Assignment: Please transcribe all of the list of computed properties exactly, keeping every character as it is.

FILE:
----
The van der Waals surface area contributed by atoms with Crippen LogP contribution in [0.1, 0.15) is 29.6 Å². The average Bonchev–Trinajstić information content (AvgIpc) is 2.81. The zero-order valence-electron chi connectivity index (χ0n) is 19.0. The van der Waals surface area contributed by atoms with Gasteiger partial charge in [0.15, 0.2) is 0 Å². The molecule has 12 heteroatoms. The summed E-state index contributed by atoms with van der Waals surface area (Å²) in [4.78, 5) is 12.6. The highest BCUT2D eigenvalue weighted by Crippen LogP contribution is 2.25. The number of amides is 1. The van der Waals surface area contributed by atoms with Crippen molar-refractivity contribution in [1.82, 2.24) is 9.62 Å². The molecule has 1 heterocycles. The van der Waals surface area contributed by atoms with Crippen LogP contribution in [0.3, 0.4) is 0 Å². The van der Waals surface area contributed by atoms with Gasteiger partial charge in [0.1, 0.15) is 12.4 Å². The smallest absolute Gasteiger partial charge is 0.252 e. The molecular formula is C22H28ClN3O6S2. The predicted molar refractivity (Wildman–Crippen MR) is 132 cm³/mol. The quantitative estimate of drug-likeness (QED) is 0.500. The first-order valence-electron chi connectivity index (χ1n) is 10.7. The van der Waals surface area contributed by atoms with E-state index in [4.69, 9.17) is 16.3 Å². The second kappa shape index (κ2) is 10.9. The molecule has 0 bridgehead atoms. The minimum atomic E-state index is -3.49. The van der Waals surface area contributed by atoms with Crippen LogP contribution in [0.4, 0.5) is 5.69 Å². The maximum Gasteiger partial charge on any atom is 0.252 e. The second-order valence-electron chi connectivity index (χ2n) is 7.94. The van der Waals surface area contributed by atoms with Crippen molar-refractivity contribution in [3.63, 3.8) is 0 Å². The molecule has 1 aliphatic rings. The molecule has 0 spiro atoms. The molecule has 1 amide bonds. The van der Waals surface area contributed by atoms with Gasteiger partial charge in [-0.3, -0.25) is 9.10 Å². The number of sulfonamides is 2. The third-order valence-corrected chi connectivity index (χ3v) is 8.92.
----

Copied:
The van der Waals surface area contributed by atoms with Crippen LogP contribution in [0.1, 0.15) is 29.6 Å². The average Bonchev–Trinajstić information content (AvgIpc) is 2.81. The zero-order valence-electron chi connectivity index (χ0n) is 19.0. The van der Waals surface area contributed by atoms with Gasteiger partial charge in [0.15, 0.2) is 0 Å². The molecule has 12 heteroatoms. The summed E-state index contributed by atoms with van der Waals surface area (Å²) in [4.78, 5) is 12.6. The highest BCUT2D eigenvalue weighted by Crippen LogP contribution is 2.25. The number of amides is 1. The van der Waals surface area contributed by atoms with Crippen molar-refractivity contribution in [1.82, 2.24) is 9.62 Å². The molecule has 1 heterocycles. The van der Waals surface area contributed by atoms with Crippen LogP contribution in [0.3, 0.4) is 0 Å². The van der Waals surface area contributed by atoms with Gasteiger partial charge in [0.1, 0.15) is 12.4 Å². The smallest absolute Gasteiger partial charge is 0.252 e. The molecular formula is C22H28ClN3O6S2. The predicted molar refractivity (Wildman–Crippen MR) is 132 cm³/mol. The quantitative estimate of drug-likeness (QED) is 0.500. The first-order valence-electron chi connectivity index (χ1n) is 10.7. The van der Waals surface area contributed by atoms with E-state index in [4.69, 9.17) is 16.3 Å². The second kappa shape index (κ2) is 10.9. The molecule has 0 bridgehead atoms. The minimum atomic E-state index is -3.49. The van der Waals surface area contributed by atoms with Crippen LogP contribution in [0.4, 0.5) is 5.69 Å². The maximum Gasteiger partial charge on any atom is 0.252 e. The second-order valence-electron chi connectivity index (χ2n) is 7.94. The van der Waals surface area contributed by atoms with Crippen molar-refractivity contribution in [3.63, 3.8) is 0 Å². The molecule has 1 aliphatic rings. The molecule has 0 spiro atoms. The molecule has 1 amide bonds. The van der Waals surface area contributed by atoms with Gasteiger partial charge in [-0.3, -0.25) is 9.10 Å². The number of sulfonamides is 2. The third-order valence-corrected chi connectivity index (χ3v) is 8.92.